It’s possible that I would never have become a filmmaker if not for Agnes Varda. It is certain that I wouldn’t have become the kind of filmmaker I did without the shining example of her films. The last script I wrote, a horror film titled The Vanishing Room contains an explicit homage to Cleo from 5 to 7, and the script I’m currently writing, a family dramedy titled Together Through Life, contains an explicit homage to The Gleaners and I. I first encountered Varda’s work when I saw the documentary The Young Girls Turn 25 at the Chicago International Film Festival in 1993. I was 18-years-old, had recently arrived in Chicago to attend theater school at DePaul and hadn’t even seen the film (Jacques Demy’s The Young Girls of Rochefort) that The Young Girls Turn 25 was ostensibly about. Yet I was instantly smitten by the curiosity and playfulness of her filmmaking eye. The experience of watching this film was not only my fortuitous introduction to the filmography of Agnes Varda but to the French New Wave as a whole. Over the years, I tried to watch as many of her films as I could and I loved her work so much that I eventually made her the subject of my first short-lived podcast in 2015. (You can hear me tell the full story of how The Young Girls Turn 25 changed my life in a conversation I had with critics Ben and Kat Sachs on episode 1 of The White City Cinema Radio Hour here.)
I had the great pleasure of meeting Varda in 2015 when she came to Chicago to attend a career retrospective of her films and an exhibit of her photographs titled “Photographs Get Moving” at the University of Chicago’s Logan Center for the Arts. I was invited to what was billed as a “press conference” with Varda about the photography exhibit. Then, at the last minute, the critics and journalists who had been invited to the event were told that Varda didn’t want to hold a formal press conference but instead wanted to merely talk to those of us who had come while giving us an informal tour of the gallery. The event ended up consisting of Varda talking to about a dozen people for 45 minutes and then offering to answer any questions we had. She had mentioned that she was working on a new film so I asked her if it was a feature or a short. She said it was a feature documentary that would be exactly 75 minutes long because that was the run time of The Gleaners and I, a length she considered ideal for non-fiction films. (The end result, Faces Places, would clock in at 90 minutes.) She also asked us if we knew the work of her co-director JR. I’ll never forget the look of surprise and pleasure on her face when Kat Sachs, sitting next to me, raised her hand.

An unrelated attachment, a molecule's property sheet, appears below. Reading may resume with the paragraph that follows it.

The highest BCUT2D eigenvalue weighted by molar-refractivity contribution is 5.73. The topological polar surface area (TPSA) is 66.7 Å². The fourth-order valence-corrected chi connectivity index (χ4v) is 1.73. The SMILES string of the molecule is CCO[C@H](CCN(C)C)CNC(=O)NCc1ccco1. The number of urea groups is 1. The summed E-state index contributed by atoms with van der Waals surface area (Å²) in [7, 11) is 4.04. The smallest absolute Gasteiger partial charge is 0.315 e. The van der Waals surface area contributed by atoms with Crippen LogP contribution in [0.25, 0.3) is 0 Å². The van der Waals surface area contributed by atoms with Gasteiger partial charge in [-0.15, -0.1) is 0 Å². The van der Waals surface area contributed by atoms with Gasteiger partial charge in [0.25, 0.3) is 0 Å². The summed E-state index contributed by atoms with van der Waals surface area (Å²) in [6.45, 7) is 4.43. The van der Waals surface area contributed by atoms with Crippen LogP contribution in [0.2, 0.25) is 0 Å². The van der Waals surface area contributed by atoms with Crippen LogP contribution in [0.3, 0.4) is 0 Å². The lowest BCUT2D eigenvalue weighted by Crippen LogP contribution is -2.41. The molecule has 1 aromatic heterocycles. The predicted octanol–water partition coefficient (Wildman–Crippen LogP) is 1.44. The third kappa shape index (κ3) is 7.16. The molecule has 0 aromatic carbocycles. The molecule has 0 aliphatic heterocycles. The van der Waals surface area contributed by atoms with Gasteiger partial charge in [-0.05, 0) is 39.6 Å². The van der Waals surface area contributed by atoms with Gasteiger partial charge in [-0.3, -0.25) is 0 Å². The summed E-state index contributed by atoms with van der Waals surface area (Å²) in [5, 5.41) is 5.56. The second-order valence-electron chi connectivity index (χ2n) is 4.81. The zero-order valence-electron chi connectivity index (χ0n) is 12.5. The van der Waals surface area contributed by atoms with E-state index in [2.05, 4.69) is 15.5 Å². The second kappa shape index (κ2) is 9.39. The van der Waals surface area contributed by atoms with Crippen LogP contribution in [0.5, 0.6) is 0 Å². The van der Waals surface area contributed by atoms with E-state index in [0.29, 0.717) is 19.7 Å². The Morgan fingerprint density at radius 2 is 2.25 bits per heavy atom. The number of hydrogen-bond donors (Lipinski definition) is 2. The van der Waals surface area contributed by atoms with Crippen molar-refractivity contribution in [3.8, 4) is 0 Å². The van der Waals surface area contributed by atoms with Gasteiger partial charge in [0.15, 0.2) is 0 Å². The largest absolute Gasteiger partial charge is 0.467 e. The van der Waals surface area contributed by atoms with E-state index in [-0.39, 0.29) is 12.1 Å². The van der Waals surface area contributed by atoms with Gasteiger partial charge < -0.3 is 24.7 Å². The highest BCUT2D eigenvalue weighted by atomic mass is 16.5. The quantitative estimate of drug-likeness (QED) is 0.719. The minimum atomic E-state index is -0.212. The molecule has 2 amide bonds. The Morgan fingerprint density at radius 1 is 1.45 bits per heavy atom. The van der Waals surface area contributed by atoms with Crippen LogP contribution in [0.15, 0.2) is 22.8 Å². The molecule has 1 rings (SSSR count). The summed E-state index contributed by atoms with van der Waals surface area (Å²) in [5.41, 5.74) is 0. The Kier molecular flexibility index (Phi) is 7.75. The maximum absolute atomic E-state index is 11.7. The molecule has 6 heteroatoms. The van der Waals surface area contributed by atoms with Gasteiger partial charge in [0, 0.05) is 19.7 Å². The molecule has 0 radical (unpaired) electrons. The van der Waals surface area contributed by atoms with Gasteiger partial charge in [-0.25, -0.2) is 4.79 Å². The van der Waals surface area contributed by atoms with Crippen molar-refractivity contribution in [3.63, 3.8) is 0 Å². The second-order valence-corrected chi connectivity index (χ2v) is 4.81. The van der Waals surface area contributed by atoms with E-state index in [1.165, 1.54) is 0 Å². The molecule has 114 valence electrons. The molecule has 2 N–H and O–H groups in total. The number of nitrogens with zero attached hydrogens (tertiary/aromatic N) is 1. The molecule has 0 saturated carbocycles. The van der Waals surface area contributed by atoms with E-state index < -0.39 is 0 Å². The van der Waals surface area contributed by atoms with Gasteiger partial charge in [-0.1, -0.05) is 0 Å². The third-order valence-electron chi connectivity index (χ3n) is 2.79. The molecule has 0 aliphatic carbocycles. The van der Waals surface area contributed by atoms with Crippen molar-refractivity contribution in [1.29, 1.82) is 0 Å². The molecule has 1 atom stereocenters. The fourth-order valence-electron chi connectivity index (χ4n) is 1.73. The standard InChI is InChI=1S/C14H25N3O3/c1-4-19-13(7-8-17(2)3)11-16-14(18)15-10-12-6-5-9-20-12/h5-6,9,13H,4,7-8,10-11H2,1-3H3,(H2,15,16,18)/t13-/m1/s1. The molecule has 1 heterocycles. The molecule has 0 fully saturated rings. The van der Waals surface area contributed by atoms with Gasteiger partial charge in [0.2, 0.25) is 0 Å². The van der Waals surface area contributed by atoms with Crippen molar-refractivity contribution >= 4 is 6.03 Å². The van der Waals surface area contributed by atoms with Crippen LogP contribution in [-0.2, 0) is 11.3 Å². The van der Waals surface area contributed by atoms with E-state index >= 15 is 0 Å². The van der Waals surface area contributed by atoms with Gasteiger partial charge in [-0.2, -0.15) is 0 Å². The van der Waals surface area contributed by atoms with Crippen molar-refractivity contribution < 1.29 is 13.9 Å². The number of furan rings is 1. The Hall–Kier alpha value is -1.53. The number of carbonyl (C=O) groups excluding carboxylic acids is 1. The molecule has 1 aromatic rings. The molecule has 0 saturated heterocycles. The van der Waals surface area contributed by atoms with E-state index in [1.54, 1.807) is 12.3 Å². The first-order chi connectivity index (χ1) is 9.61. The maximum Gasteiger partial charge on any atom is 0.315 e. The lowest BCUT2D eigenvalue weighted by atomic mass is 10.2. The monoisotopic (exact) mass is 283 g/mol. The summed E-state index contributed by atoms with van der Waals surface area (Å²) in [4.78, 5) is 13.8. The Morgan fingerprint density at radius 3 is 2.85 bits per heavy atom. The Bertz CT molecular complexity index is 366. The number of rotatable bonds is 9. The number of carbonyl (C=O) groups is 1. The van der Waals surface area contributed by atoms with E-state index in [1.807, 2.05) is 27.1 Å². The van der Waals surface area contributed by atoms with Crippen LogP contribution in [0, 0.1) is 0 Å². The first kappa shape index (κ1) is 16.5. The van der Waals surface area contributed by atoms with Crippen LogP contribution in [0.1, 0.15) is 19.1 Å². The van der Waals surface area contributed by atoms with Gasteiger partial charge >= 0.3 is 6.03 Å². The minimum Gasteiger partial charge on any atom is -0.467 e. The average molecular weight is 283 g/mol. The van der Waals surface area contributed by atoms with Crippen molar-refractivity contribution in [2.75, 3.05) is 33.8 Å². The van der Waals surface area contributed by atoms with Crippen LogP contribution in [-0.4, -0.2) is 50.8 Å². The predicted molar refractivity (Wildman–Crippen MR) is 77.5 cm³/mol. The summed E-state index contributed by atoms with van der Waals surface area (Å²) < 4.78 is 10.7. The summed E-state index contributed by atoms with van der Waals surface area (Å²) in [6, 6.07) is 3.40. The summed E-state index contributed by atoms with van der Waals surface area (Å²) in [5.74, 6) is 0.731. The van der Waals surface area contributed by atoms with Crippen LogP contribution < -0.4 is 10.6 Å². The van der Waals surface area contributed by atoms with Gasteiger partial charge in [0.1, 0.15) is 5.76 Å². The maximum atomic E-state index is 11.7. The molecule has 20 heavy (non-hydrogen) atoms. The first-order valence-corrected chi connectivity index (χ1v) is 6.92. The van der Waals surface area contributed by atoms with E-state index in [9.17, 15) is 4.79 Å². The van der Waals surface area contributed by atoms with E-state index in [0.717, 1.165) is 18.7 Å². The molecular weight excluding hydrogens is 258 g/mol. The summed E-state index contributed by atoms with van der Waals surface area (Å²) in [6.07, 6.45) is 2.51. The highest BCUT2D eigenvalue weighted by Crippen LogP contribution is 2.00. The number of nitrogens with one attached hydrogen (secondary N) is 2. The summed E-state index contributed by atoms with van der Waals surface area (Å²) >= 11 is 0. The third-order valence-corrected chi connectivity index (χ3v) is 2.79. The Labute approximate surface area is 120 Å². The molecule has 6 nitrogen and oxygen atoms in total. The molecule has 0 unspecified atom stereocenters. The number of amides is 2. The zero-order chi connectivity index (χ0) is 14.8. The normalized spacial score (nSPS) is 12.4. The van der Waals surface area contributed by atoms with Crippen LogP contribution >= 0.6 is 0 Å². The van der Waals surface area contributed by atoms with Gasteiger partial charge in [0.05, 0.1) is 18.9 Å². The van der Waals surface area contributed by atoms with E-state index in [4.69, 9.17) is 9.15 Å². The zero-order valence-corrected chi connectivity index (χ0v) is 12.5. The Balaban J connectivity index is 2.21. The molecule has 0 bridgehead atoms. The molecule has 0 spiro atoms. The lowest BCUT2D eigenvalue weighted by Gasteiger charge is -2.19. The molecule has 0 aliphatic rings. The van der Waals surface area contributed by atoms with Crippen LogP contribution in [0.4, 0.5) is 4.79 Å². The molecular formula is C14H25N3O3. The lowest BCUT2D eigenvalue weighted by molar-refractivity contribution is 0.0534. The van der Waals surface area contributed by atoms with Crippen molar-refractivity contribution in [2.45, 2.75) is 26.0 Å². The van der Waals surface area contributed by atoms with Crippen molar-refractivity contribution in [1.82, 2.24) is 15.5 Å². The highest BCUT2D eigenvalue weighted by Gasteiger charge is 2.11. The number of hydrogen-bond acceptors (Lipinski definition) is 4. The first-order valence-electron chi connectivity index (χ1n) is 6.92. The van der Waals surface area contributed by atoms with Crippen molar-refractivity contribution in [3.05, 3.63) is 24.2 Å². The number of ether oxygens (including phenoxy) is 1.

The “press conference” ended with Varda announcing her personal e-mail address and inviting us to submit any further questions we had via e-mail. I took her up on the offer and asked if she wanted to do an interview for Time Out Chicago. I was astonished when she replied a few days later, apologizing for her tardiness and explaining that her days in Chicago were “full of activities and meetings” and that she hoped to find the time to do an architecture boat tour of the city. You can read the resulting interview, one of my favorite pieces I’ve ever done, at Time Out Chicago here. I saw Varda again when she participated in a Q&A moderated by Jonathan Rosenbaum following a screening of Cleo from 5 to 7 at the Music Box Theater towards the end of her stay. Answering questions in person, she was as full of life and love and curiosity about the world as you would expect based on watching her movies. But she could also speak bluntly when trying to get her point across. The two things that I remember most from that Q&A: A young man asked her about working with Jean-Luc Godard on Cleo from 5 to 7, a question that elicited boos from several audience members. “No, no,” Varda cut them off. “Godard is a genius.” She went on to say that the cinema needs people like Godard and praised his innovative use of 3D in Goodbye to Langauge. Later, she mentioned that Madonna had purchased the American remake rights to Cleo, a project that never got off the ground. Several audience members laughed loudly at the prospect of this remake but Varda quickly disabused them of the notion that she thought this was a bad idea and said that she wished it had happened.
I’ve shown Cleo from 5 to 7, Faces Places and, my favorite, Vagabond, in various film studies classes over the years and I look forward to showing them all (plus The Gleaners and I, Happiness and more) many more times in the future. Rest in peace, Madame Varda. The world will not see your like again.